Boulder County Farming History

If you go to the Boulder Farmers Market on a Saturday in the summer, you will see that agriculture is thriving in Boulder County. Where did it all start? The evolution of agriculture in the Boulder Valley began almost immediately upon its settlement by miners decades ago.

Irrigation: “A Constructed Oasis”

Early westward explorers found the plains east of the Rockies to be an arid desert unfit for cultivation. When Boulder was settled in 1858-59, the original attraction was gold mining. But miners have to eat, and farmers followed, initially growing crops near creeks. However, because sugar beets, dry beans, potatoes, and fruits need consistent water through the growing season, the farmers quickly realized that they needed a system of irrigation. By 1862, several ditches supported both farming and household water needs. Today, 28 irrigation ditches still flow through Boulder. The first ditches were simply water diverted from existing creeks, but in the 1870s, the town was piping water down from higher elevations and building reservoirs. Irrigation methods ranged from basic gravity flow into furrows to more sophisticated ditch control using headgates, spillways and lateral gates. This irrigation system is the “constructed oasis,” as water management expert Bob Crifasi has called it.

Rough and Ready Ditch – Photo courtesy of the Carnegie Library for Local History / Museum of Boulder Collection

Sugar Beet Farming: A Tough Row to Hoe

The 1930 U.S. Census showed that agriculture had outpaced mining as the primary occupation of Boulder County residents. A massive spike in population growth in Colorado came around the turn of the 20th century, thanks to sugar beets. In 1888, an experimental study conducted by Colorado A&M College determined that Colorado’s soil and climate were ideal for growing sugar beets. Due to the establishment of the Great Western Sugar factory in Longmont in 1905, sugar beet farming became a mainstay of agricultural activity in the county for several decades.

Sugar beet harvesters – Photo courtesy of the Carnegie Library for Local History / Museum of Boulder Collection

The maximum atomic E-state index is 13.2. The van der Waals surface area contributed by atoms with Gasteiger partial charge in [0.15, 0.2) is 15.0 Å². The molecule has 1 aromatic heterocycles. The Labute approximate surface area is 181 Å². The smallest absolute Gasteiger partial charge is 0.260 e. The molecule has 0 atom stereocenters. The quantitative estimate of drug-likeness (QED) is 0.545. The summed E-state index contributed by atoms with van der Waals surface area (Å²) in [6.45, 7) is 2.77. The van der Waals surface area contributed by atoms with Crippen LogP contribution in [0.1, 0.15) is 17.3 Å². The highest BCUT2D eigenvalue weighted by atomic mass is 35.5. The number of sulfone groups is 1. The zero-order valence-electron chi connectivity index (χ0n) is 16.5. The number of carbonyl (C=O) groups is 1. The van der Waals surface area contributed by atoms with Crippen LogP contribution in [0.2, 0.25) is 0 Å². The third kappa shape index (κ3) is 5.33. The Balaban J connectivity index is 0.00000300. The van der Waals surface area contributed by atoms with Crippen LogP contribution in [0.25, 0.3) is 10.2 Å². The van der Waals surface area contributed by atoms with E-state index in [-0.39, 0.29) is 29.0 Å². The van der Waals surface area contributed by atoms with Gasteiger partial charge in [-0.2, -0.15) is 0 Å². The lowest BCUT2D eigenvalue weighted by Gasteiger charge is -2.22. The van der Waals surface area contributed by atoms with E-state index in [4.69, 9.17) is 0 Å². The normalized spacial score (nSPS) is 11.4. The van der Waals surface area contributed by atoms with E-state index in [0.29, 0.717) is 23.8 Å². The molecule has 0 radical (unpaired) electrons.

Growing sugar beets required difficult and dangerous manual field labor. It was known as “stoop labor” because workers generally had to stand bent over or kneel to work the crops with knives and hoes. Many workers suffered from back and joint ailments as a result. Others had injuries resulting from “topping” work in which the above-ground leaves were cut off with a knife or machete. Sugar beet migrant workers were initially recruited from Germany and western Russia, but later, in addition to Japanese and Native American workers, the majority were Latino families. Usually, they were employed in an arrangement with an individual farmer who hired the head of a family under a contract that necessitated labor by other family members during peak stages. Great Western supplied the farmers with standard labor contracts, which established a uniform pay scale. Housing for the family was generally provided at the farm where they worked.

The expiration of the Sugar Act in 1974, along with other issues in the sugar industry, signaled the end of sugar beet farming’s heyday. Great Western, which at its height had more than 20 Colorado factories, closed most of them including the Longmont facility. However, a facility currently exists in Fort Morgan, and sugar beets are still cultivated on both private and open space land in Boulder County.

Longmont Sugar Factory, 1910 – Photo courtesy of the Carnegie Library for Local History / Museum of Boulder Collection

Centennial Farms

Boulder County agriculture experienced many ups and downs–from the 1890’s drought to increasing demand and prosperity during World War I, and then the devastation of the Great Depression and Dust Bowl. The state of Colorado recognizes the farms and ranches that have survived all this with its Centennial Farm program. Among other criteria, a farm or ranch must have been owned and operated by the same family continuously for at least 100 years and still be operating as a ranch or farm, as well as having at least four surviving historic structures. As of 2006, Boulder County had 22 properties designated Centennial Farms, five of which are within Boulder city limits. Due in part to open space acquisitions of agricultural properties, the traditional farm family living and working on their land has been replaced in many cases by a lease agreement with an off-site tenant. This shift may affect whether more farms are considered “Centennial Farms” in the future but won’t change Boulder County’s rich agricultural heritage.

Boy and pigs – Photo courtesy of the Carnegie Library for Local History / Museum of Boulder Collection

To find out more about Boulder’s history visit our friends at the Museum of Boulder. This blog was written in partnership with Elevations Credit Union and Museum of Boulder.

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